Every so often, some dude drives the crane around a little bit, and him and some other dude do a little work around the complex. I think they’ve been scraping old paint off of shutters or something. They’ll do that for a couple days, move the crane around, park it, and disappear for a week or two. Then they’ll come back and do the same thing – piddle here, piddle there. This has been going on for months. I don’t even know what the f**k they’re supposed to be doing. I’m not sure they know. Painting shutters? Sanding wood? Turning screws? No idea. Virtually nothing has changed at that complex in the ensuing months. I’m convinced they, and the crane, will be here for the next decade or so.
The people in London are nice enough, in a reserved, world-weary Brit way. They don’t come chat you up and ask how you are, or start blessing your heart or slapping your back like the folks back in America. But if you say hi, they will say hi back. I say hi to my neighbors, and they say hi back. I say “how are you,” and they say “good, thanks.” Then we scurry on before we get stuck in another pointless conversation.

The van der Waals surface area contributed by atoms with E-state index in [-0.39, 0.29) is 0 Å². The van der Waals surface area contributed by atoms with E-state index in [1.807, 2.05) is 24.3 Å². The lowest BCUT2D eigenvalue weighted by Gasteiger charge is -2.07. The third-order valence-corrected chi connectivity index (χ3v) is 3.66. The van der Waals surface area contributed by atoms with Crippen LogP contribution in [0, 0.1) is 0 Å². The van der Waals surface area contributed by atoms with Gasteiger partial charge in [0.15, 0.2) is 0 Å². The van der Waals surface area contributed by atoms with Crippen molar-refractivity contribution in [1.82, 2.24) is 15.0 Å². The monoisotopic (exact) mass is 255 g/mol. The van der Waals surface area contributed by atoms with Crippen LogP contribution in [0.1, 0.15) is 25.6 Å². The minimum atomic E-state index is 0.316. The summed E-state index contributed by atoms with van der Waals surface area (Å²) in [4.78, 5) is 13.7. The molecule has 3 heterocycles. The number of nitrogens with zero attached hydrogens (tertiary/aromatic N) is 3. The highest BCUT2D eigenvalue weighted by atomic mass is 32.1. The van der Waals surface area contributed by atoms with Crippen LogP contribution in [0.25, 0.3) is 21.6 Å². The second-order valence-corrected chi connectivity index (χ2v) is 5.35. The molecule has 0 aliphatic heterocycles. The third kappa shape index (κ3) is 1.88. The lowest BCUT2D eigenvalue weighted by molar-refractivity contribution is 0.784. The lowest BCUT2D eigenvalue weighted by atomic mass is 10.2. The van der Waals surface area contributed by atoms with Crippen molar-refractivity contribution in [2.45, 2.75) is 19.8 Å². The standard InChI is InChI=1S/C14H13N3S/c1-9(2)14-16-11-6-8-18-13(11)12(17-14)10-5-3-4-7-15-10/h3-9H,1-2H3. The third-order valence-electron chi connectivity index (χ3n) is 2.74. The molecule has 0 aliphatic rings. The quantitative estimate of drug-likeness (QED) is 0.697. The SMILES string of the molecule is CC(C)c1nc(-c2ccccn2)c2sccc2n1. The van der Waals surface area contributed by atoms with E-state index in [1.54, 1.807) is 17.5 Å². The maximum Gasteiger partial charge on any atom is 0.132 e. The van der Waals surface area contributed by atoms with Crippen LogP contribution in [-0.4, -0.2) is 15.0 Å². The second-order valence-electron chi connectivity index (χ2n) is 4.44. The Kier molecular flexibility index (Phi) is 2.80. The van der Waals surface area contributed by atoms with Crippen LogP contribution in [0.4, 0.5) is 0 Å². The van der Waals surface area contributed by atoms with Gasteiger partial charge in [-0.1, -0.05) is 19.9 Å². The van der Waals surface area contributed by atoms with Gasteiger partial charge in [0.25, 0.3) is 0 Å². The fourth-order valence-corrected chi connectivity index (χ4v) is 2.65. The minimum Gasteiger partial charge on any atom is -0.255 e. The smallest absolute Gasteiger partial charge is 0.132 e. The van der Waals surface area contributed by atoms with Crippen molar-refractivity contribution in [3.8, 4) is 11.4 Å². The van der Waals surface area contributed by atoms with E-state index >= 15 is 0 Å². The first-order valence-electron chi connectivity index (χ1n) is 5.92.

Our direct neighbor is an elderly gentleman who has lived all over the world – Iran, Indonesia, Ireland. The “I” countries. I’m convinced he used to be an international spy or something. He has another house in Ireland that he used to stay at most of the time, before settling next door for most of the last several months, maybe due to the lockdown. I used to chat with him occasionally, until I learned he likes to chat and chat and chat and chat and chat some more. And now – God help me, I’m ashamed – I sometimes try to hide when I see him, because I am not the world’s greatest chatter.